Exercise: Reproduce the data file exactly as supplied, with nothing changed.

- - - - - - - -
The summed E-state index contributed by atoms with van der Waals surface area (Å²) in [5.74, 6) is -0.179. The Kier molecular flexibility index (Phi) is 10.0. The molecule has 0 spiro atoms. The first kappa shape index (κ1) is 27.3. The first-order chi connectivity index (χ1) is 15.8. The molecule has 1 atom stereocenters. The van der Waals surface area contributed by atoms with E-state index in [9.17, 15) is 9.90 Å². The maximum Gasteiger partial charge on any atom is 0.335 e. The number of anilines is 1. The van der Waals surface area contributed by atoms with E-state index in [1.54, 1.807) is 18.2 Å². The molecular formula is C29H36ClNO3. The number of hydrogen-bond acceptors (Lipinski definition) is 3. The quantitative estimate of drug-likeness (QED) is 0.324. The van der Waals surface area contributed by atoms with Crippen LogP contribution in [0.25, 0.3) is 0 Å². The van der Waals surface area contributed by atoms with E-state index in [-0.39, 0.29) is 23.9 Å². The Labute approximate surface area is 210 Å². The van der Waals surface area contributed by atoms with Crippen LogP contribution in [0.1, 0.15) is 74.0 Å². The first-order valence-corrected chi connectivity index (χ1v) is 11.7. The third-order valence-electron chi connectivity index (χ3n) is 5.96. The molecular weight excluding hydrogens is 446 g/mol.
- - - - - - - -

The summed E-state index contributed by atoms with van der Waals surface area (Å²) in [5.74, 6) is -0.179. The Kier molecular flexibility index (Phi) is 10.0. The molecule has 0 spiro atoms. The first kappa shape index (κ1) is 27.3. The first-order chi connectivity index (χ1) is 15.8. The molecule has 1 atom stereocenters. The van der Waals surface area contributed by atoms with E-state index in [9.17, 15) is 9.90 Å². The maximum Gasteiger partial charge on any atom is 0.335 e. The number of anilines is 1. The van der Waals surface area contributed by atoms with E-state index in [1.54, 1.807) is 18.2 Å². The molecular formula is C29H36ClNO3. The number of hydrogen-bond acceptors (Lipinski definition) is 3. The quantitative estimate of drug-likeness (QED) is 0.324. The van der Waals surface area contributed by atoms with Crippen LogP contribution in [0.25, 0.3) is 0 Å². The van der Waals surface area contributed by atoms with E-state index in [-0.39, 0.29) is 23.9 Å². The Labute approximate surface area is 210 Å². The van der Waals surface area contributed by atoms with Crippen LogP contribution in [0.1, 0.15) is 74.0 Å². The first-order valence-corrected chi connectivity index (χ1v) is 11.7. The third-order valence-electron chi connectivity index (χ3n) is 5.96. The molecular weight excluding hydrogens is 446 g/mol.